1. Interesting article!
      Ketih, which race has Schumi won? And Sutil?

          1. @andycz @coldfly I’ve added a list for the other drivers.

            1. Cheers Keith, but there is a misspeling I think – Kamui won it in Japan 2012? Kevin and Kamui have both Australian 2014…

    2. ColdFly F1 (@)
      8th January 2016, 12:35

      interesting stuff.
      shouldn’t this be (also) as a percentage of races started.

      Of course the major impact will be Webber a few places up, Verstappen barnstorming the top 3, and NASR/Bianchi higher.

    3. It’s weird looking at how many DOTW Hamilton got for 2011 especially considering by rights he should have had China as well. My over riding memory of that year was poor form from him but when you actually recount the year he was either on fire or nowhere.

      Also we’ve got the wrong Australian in that list, my manner of brain fart ended up awarding Malaysia 2013 and China 2011 to Webber?

      1. *what manner of brain fart (whoops)

      2. In 2011 Hamilton only made one clear unforced error, in Singapore. He was only actually slower than JB in 3 races.

        1. @lockup Depends on what you mean by “unforced”, considering he was racing with Massa at the time. He also hit Webber in Canada, spun in Hungary and collided into Kobayashi in Belgium.

          1. If you watch carefully @david-a, in Spa Koba turned into him. Webber could have left more room – taking the middle of the track was a bit asking for it knowing he was there, and Hungary was in part because the team put him on the wrong tyre.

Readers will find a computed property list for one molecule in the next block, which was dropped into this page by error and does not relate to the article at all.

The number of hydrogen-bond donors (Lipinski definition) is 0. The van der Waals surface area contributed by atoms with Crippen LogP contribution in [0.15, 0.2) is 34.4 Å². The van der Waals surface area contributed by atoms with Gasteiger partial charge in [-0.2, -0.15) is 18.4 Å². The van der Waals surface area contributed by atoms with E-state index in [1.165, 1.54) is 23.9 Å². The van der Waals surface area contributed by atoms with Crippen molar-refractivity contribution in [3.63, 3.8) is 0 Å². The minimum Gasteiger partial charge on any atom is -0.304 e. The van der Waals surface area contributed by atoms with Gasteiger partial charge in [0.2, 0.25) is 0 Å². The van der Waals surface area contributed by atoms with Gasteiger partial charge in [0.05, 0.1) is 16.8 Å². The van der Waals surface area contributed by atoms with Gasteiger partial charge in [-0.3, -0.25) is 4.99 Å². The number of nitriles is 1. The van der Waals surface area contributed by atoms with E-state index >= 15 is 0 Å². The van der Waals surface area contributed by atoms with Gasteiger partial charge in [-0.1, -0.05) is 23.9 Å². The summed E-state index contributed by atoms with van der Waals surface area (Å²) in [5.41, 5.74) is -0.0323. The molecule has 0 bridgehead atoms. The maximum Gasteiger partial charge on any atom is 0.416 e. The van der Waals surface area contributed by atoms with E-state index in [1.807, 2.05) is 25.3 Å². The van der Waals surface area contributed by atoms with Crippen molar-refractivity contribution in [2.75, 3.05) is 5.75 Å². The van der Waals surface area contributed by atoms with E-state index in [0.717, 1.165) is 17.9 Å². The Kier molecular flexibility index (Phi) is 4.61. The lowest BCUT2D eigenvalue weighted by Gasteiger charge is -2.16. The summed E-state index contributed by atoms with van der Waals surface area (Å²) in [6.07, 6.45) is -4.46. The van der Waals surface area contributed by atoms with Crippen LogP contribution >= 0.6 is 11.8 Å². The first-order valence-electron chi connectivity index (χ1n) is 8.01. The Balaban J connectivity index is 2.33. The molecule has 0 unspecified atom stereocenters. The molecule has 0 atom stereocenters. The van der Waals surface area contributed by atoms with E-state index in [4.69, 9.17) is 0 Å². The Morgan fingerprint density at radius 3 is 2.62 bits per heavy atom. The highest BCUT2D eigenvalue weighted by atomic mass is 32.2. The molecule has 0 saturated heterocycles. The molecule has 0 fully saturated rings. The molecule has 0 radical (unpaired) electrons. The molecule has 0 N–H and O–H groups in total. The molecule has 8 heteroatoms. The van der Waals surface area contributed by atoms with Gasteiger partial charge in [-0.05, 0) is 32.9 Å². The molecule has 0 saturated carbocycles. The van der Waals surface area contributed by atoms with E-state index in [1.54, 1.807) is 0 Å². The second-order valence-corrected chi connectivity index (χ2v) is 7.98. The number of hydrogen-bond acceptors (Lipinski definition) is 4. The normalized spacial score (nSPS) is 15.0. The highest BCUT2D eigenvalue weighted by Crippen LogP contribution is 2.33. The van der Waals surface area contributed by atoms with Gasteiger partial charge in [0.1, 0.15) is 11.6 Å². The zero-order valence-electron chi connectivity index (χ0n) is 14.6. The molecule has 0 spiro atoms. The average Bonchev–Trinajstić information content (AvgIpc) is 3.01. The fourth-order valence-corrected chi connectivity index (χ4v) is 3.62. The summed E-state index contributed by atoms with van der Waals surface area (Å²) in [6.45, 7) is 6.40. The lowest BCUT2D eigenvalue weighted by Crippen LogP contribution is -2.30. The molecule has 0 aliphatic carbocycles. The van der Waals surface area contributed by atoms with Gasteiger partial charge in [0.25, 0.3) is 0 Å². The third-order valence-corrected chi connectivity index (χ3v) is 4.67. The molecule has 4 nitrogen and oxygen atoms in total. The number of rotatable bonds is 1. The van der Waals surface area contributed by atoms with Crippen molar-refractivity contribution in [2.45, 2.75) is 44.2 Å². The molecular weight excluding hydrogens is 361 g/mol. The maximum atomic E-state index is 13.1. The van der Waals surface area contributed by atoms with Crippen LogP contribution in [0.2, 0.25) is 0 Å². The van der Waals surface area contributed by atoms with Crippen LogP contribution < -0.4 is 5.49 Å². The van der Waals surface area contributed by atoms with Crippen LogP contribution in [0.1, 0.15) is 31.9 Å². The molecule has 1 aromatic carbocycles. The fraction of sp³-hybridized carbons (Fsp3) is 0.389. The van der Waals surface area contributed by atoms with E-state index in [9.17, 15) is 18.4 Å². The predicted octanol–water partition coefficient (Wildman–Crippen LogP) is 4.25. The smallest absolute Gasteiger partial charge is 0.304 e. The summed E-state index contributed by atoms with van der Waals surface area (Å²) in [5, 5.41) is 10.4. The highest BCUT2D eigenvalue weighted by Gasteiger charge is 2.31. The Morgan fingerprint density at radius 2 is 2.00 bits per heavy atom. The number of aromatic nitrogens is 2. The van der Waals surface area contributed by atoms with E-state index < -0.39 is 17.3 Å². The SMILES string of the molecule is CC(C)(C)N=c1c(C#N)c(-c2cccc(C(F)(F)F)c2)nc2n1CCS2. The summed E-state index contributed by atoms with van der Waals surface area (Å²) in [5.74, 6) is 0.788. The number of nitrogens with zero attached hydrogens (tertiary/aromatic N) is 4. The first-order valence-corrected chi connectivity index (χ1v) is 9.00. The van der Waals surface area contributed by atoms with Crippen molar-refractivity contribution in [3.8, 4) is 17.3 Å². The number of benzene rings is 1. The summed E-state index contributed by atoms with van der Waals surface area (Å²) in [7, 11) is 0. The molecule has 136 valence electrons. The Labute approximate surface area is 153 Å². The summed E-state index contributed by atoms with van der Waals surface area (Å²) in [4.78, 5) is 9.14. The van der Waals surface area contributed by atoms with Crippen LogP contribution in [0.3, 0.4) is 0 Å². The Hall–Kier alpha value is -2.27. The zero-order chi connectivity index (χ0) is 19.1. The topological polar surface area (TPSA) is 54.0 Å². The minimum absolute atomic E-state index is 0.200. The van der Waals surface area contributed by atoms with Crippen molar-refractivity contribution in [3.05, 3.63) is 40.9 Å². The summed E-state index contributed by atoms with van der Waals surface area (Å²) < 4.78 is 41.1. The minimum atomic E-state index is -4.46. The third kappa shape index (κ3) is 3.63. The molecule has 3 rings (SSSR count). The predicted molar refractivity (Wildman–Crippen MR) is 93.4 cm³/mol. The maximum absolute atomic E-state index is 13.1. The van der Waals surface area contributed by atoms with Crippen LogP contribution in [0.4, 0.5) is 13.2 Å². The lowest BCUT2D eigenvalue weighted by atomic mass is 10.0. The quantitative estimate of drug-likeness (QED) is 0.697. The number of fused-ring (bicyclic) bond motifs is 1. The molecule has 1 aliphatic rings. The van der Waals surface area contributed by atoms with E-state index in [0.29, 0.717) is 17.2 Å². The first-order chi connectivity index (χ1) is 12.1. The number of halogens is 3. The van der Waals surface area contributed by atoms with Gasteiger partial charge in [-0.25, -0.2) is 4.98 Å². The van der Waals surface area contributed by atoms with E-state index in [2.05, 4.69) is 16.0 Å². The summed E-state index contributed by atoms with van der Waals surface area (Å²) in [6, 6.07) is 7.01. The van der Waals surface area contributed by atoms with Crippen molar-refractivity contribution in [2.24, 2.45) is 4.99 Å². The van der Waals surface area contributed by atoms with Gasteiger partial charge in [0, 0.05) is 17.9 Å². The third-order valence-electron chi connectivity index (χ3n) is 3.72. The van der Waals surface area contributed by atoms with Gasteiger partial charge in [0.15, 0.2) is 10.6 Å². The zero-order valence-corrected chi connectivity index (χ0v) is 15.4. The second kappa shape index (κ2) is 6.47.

I call Singapore unforced because although yes he was attacking Massa there was just no explanation for him putting his wing there.

            1. @lockup
              Some of these excuses are quite poor tbh. Hamilton was to blame for Spa, he drifted right while Kobayashi was still there, and crashed into him. The incident was the opposite of what happened between Jenson and Lewis in Canada.

              He was fully to blame for his crash with Webber in Montreal, who left him more than a cars width into turn 1. Also, Lewis wasn’t even alongside Webber until Mark began turning.

              His spin in Hungary was completely his own fault, and being on a bad strategy is not an excuse for that. He also ran off the track in Malaysia (allowed Webber through) and Silverstone on several occasions at Brookland. He left Massa no space in Japan either, and was at least partially to blame for both his accidents in Monaco.

            2. Kobayashi turned into him @kingshark. Hungary was a mistake, sure, and he was on the wrong tyre. Monaco was the difference between Schumi and Maldonado, and Massa closing the line and going off in the tunnel. The stewards had become a running joke by India. He made some other errors too omg. It wasn’t a good year, but it gets exaggerated. He was still faster than his teammate in the large majority of races, unlike Seb in ’14. (Not that I don’t rate Vettel massively too).